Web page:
Scientists Discover Signaling Pathway Driving a Deadly Sub-type of Breast Cancer
An intracellular pathway not previously linked to breast cancer is driving a sub-type of the disease that is highly lethal and disproportionately over-represented in African American women.
The pathway regulates how cells identify and destroy proteins and represents a class of genes called proteasome targeting complexes. The work shows that basal cancer cells degrade the tumor suppressor gene p27 by making a new type of proteasome targeting complex. The gene p27 is one of a handful of proteins that are expressed in normal cells and act to prevent rapid cell growth, which is indicative of cancer. Beyond chemotherapy, no specific therapeutic target has been identified for this sub-type of cancer, found in between 12 to 15 percent of breast cancers in the general population and up to 25 percent of cases in African American women.
“The mortality rates in this subgroup of cancer are very high,” said Tim Lane, senior author of the paper and a researcher at UCLA’s Jonsson Comprehensive Cancer Center. “The possibility that this new proteasome targeting complex might provide targets for therapeutic intervention is a completely new area for breast cancer research.”
The research, done in animal models and human breast cancer cell lines, is published in the Nov. 15 issue of the journal Genes and Development.
Scientists have identified five to seven different sub-types of breast cancer. Basal-like breast cancers currently are among the most difficult to treat.
Targeted therapeutics are available for several sub-types. Women with HER-2 positive breast cancers can receive Herceptin, which when paired with chemotherapy extends disease-free survival by more than 50 percent. HER-2 positive women used to have the worst prognoses before Herceptin was developed. They now have the best prognoses because the drug targets what’s broken in the cancer cell that is driving the disease. Another sub-type includes women with estrogen receptor positive cancers. These patients have several drugs available, such as Tamoxifen, that suppress the actions of estrogen on breast cancer tissue and thus control the disease.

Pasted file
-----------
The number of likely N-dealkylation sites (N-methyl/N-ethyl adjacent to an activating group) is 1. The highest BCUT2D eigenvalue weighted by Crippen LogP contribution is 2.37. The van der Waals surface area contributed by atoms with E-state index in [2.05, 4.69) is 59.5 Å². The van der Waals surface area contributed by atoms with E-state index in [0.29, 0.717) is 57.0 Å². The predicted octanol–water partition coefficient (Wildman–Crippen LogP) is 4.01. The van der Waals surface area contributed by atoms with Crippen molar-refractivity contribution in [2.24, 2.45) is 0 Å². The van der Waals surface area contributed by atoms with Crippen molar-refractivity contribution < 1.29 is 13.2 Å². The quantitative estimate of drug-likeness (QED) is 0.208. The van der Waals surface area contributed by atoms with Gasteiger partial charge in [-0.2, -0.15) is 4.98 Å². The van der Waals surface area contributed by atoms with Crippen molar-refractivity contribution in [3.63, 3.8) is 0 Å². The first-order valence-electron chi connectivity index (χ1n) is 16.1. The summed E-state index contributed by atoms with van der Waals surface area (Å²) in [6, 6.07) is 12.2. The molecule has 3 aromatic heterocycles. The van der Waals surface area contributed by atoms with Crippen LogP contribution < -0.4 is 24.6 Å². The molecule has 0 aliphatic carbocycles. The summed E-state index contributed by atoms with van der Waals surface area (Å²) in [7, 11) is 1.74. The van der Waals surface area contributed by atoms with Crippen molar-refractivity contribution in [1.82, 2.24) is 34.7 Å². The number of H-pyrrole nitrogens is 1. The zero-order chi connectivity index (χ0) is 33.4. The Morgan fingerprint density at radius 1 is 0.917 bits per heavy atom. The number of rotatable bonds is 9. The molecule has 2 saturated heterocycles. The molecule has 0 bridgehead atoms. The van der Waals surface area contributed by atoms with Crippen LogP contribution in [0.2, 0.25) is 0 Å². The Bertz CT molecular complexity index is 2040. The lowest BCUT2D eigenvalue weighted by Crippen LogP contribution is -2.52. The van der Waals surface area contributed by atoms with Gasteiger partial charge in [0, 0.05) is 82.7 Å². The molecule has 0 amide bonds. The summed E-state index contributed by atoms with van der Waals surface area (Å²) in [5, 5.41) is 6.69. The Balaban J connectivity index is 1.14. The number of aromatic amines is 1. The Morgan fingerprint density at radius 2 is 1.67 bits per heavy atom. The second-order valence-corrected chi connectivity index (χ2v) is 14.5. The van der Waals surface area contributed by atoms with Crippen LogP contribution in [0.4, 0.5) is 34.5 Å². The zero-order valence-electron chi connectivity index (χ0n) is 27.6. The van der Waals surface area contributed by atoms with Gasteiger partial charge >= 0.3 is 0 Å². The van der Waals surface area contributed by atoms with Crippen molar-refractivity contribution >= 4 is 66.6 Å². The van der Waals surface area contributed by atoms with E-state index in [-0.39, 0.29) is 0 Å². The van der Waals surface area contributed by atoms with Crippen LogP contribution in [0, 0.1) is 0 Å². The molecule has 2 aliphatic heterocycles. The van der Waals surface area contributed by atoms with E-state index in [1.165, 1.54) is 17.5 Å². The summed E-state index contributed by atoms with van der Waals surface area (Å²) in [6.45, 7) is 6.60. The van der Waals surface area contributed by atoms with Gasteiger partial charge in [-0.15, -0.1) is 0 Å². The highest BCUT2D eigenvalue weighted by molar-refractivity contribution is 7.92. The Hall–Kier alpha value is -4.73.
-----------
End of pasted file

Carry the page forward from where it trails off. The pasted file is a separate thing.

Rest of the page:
Next up, Lane and his team plan to use protein chemistry and genetic tools to uncover the molecular components that participate in this new proteasome targeting complex, which could identify alterations – like HER-2 – that can be targeted in cancer cells and leave the healthy cells alone. That would give patients with this aggressive cancer sub-type a more effective and less toxic option than chemotherapy.
“This research has the potential to identify clinically relevant markers of a large subgroup of human breast cancer and find a novel therapeutic target that could be exploited with appropriate pharmaceutical agents,” said Lane, who is an associate professor of obstetrics and gynecology. “We need a new paradigm to think about how to treat these cancers.”
Lane’s research also showed that basal-like breast cancer cells are most like breast stem cells, which generate the tissues of the breast. One way they’re alike is that they are resistant to chemotherapy and do not express mature breast markers like estrogen receptors. These features make basal-like breast cancers so difficult to treat.
Another mystery Lane and his team hope to focus on is why basal-like breast cancers are over-represented in African American women. It could be related to genetic features in the patient, or to other complex factors such as access to effective early intervention, Lane said.
Lane is currently working to validate his work in human disease and identify all the key players in this molecular pathway.
“We’re still missing a couple of the key players. We currently understand the shape and general features of the complex, but hope to find all the components in the next couple of years,” Lane said. “It is a great time to be involved in this research.”